Peter Ackroyd’s novel concerns the marriage of German archaeologist, Heinrich Obermann, to Greek bride, Sophia Chrysanthis, whose knowledge of the works of Homer is an attractive asset in the quest to excavate the city of Hissarlik, which he thinks is Ancient Troy.
Their union makes for a robust relationship. She is young and beautiful. He is initially endearing as he waxes eloquently about his passion for the art (‘not the science’) of archaeology. His performance on the wedding reception floor leaves his new bride thinking, “How can I love a man who dances so badly?” (p14)
Analyzing the glue that binds a couple together is one of the themes of this novel. Sophia reconciles herself to him on her wedding day by thinking, “At least I shall not be bored with you.” (p12). She comes to understand him as one who is mysterious, restless, impatient, emphatic, overbearing and aggressive. Despite this, their relationship is nurtured through their common love of Homer and forged in the excavation trenches. As Sophia later sifts through the layers of their relationship, she discovers he has flaws, skeletons that he has been burying and ethical issues concerning what this celebrated archaeologist does with the treasures. She concludes that she does not love her husband but she admires him.
“Welcome to Troy,” was the form of Heinrich’s greeting to his bride when they arrived together in Hissarlik, and so begins their manner of thinking as if they are immortals, living not in the nineteenth century but the Bronze Age of Troy.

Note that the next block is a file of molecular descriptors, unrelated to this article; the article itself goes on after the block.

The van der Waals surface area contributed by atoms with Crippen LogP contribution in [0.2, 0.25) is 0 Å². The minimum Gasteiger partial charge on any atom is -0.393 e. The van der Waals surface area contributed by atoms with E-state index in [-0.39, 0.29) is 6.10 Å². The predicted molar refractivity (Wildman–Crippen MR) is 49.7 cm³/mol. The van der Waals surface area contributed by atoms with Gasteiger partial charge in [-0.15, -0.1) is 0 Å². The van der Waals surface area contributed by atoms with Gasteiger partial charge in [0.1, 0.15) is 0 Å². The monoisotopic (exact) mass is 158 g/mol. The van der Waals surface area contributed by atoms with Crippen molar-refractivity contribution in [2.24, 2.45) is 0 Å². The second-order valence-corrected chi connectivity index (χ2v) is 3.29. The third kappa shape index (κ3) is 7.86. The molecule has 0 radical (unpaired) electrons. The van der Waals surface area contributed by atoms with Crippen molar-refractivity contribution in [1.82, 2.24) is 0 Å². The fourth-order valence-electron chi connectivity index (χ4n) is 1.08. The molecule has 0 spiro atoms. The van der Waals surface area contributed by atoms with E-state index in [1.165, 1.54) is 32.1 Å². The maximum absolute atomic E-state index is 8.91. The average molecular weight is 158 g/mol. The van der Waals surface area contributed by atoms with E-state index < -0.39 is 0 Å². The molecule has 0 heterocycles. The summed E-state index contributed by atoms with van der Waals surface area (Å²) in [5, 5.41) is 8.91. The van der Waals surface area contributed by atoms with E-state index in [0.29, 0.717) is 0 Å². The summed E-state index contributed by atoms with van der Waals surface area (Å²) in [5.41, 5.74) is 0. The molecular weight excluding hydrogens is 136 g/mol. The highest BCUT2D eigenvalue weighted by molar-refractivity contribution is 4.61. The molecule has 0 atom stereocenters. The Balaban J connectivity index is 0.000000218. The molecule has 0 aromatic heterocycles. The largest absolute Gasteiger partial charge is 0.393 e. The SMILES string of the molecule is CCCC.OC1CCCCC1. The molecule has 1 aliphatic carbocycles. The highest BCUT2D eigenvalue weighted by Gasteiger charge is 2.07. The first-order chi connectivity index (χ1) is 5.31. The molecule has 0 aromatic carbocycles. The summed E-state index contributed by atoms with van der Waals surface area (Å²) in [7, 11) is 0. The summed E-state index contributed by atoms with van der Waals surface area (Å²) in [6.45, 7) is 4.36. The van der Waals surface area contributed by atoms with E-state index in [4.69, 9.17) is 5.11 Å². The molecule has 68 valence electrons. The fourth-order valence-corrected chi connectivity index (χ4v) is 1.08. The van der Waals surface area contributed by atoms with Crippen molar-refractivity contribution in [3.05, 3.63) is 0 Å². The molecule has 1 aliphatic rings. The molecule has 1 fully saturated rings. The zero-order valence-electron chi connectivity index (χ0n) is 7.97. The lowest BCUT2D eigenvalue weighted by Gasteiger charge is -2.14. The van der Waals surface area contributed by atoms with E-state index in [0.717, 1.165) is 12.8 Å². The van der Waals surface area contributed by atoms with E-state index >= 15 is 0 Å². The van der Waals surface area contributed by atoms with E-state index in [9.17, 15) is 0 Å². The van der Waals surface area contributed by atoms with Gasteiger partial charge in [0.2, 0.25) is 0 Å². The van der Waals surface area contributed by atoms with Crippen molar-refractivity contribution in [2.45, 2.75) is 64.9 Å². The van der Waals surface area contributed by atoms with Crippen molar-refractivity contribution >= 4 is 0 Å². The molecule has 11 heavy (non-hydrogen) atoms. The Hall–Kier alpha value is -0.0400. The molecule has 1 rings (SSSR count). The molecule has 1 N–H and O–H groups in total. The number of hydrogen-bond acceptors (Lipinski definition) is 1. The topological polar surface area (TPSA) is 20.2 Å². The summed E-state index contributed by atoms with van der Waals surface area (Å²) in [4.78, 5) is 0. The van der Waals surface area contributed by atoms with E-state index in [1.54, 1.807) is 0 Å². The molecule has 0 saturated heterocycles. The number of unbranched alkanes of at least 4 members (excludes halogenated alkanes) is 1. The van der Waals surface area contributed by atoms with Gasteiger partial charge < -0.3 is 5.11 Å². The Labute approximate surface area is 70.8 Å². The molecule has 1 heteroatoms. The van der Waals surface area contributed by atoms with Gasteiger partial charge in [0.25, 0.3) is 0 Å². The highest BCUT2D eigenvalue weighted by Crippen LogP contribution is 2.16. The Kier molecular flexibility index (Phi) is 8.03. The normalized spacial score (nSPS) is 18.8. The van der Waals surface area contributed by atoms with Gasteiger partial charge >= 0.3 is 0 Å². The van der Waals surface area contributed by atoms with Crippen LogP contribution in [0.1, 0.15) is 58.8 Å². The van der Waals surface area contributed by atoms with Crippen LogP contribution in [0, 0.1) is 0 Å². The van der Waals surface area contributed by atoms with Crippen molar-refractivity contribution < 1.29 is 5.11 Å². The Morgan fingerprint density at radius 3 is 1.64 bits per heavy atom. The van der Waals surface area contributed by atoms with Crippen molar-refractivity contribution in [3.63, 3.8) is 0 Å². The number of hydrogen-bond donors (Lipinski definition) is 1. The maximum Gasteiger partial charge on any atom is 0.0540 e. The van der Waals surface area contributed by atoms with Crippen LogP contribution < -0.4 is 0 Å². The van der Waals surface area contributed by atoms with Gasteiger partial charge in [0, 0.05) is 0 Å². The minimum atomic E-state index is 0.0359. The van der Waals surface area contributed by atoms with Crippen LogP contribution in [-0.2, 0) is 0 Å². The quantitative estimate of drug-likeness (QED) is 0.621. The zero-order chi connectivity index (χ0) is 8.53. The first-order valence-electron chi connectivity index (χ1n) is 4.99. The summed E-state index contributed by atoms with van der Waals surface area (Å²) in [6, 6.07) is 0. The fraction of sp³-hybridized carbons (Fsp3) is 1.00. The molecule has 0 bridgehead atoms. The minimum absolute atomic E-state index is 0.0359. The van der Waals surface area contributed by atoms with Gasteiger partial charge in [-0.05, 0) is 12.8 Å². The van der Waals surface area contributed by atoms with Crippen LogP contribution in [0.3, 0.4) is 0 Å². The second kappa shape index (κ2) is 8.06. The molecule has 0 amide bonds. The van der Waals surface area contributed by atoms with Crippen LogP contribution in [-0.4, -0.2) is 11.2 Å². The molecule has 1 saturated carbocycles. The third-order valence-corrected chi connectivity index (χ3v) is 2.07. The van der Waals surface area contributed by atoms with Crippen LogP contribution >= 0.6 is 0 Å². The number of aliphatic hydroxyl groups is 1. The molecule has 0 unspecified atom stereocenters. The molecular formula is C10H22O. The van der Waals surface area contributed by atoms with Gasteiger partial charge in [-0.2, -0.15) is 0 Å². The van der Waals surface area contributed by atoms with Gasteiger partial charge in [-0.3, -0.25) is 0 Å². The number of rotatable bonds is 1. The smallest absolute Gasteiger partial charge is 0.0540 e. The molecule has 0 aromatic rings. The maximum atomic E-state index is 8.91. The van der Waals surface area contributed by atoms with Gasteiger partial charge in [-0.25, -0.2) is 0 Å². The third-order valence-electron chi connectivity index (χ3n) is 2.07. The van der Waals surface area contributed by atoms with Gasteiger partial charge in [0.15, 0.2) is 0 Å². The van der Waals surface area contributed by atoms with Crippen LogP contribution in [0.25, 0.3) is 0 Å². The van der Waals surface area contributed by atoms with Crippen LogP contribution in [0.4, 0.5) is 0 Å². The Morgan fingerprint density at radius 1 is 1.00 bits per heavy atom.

Ackroyd provides a compelling and suspense-filled storyline. Through the course of their digging with scores of local excavators, they call up the dead and invoke Zeus and a lineup of Greek deities who appear to respond with thunderclaps and weird happenings. Herr Obermann and Sophia are joined by different characters such as a Harvard professor of antiquities and a British paleographer, all of whom are enchanted with Sophia but they find her husband, rich in conviction but questionable in his historic conclusions.
With his visitors Obermann likes to parade his knowledge and hypotheses, recalling what Odysseus did in the same situation, pointing out the actual spot where the Wooden Horse was placed and even staging a running race on the same circuit that Hector and Achilles competed against one other.
In classical Greek style the visitors join the drama and contribute to the representation of contrasting and at times clashing values. The book focuses on the relationship between art and science, reason and revelation, hunch and history and the love of person versus the passion forged through work.
In contrast to some of his visitors who carefully draw their conclusions from the evidence, Obermann is inventive, given to flights of fantasy and full of wishful thinking. He does not let the truth get in the way of a good story and he goes to all lengths to let his theories stand.
This book is a comedy with amusing insights and cameos. Obermann’s colour and bravado is amusingly displayed when he exorcises a house by chanting with great solemnity a poem by Virgil. But this book is ultimately a sad and tragic story, as implied in Ackroyd’s title.
Peter Ackroyd, The Fall of Troy (London: Vintage Books, 2007). This book is available from Magrudy’s Bookshops in the UAE at a cost of Dh 56.00.
Dr. Geoff Pound
Image: Front cover of The Fall of Troy.